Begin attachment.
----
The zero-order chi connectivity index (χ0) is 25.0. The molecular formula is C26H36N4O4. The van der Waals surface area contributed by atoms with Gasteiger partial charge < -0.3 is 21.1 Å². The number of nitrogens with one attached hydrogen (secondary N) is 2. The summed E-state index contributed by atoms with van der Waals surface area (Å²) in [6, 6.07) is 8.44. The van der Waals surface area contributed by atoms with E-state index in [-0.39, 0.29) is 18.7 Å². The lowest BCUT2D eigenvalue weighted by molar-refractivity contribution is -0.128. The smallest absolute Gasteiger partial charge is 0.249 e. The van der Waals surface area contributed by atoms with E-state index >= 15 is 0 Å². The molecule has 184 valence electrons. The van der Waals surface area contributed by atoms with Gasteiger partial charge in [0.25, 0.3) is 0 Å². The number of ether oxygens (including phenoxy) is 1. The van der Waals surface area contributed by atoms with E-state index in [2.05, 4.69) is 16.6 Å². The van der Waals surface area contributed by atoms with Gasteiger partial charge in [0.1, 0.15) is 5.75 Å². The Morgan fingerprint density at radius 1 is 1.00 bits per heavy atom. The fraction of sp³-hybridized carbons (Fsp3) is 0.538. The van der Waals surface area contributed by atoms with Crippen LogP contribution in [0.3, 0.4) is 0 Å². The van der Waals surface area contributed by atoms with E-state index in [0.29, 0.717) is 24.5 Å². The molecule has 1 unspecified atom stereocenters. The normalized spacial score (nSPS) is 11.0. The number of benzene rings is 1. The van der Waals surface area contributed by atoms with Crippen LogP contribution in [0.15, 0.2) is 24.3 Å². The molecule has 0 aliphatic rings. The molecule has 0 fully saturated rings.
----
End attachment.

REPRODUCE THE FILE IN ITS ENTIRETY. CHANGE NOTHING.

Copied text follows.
The zero-order chi connectivity index (χ0) is 25.0. The molecular formula is C26H36N4O4. The van der Waals surface area contributed by atoms with Gasteiger partial charge < -0.3 is 21.1 Å². The number of nitrogens with one attached hydrogen (secondary N) is 2. The summed E-state index contributed by atoms with van der Waals surface area (Å²) in [6, 6.07) is 8.44. The van der Waals surface area contributed by atoms with E-state index in [-0.39, 0.29) is 18.7 Å². The lowest BCUT2D eigenvalue weighted by molar-refractivity contribution is -0.128. The smallest absolute Gasteiger partial charge is 0.249 e. The van der Waals surface area contributed by atoms with E-state index >= 15 is 0 Å². The molecule has 184 valence electrons. The van der Waals surface area contributed by atoms with Gasteiger partial charge in [0.25, 0.3) is 0 Å². The number of ether oxygens (including phenoxy) is 1. The van der Waals surface area contributed by atoms with E-state index in [2.05, 4.69) is 16.6 Å². The van der Waals surface area contributed by atoms with Gasteiger partial charge in [0.1, 0.15) is 5.75 Å². The Morgan fingerprint density at radius 1 is 1.00 bits per heavy atom. The fraction of sp³-hybridized carbons (Fsp3) is 0.538. The van der Waals surface area contributed by atoms with Crippen LogP contribution in [0.3, 0.4) is 0 Å². The van der Waals surface area contributed by atoms with E-state index in [0.29, 0.717) is 24.5 Å². The molecule has 1 unspecified atom stereocenters. The normalized spacial score (nSPS) is 11.0. The number of benzene rings is 1. The van der Waals surface area contributed by atoms with Crippen LogP contribution in [0.15, 0.2) is 24.3 Å². The molecule has 0 aliphatic rings. The molecule has 0 fully saturated rings.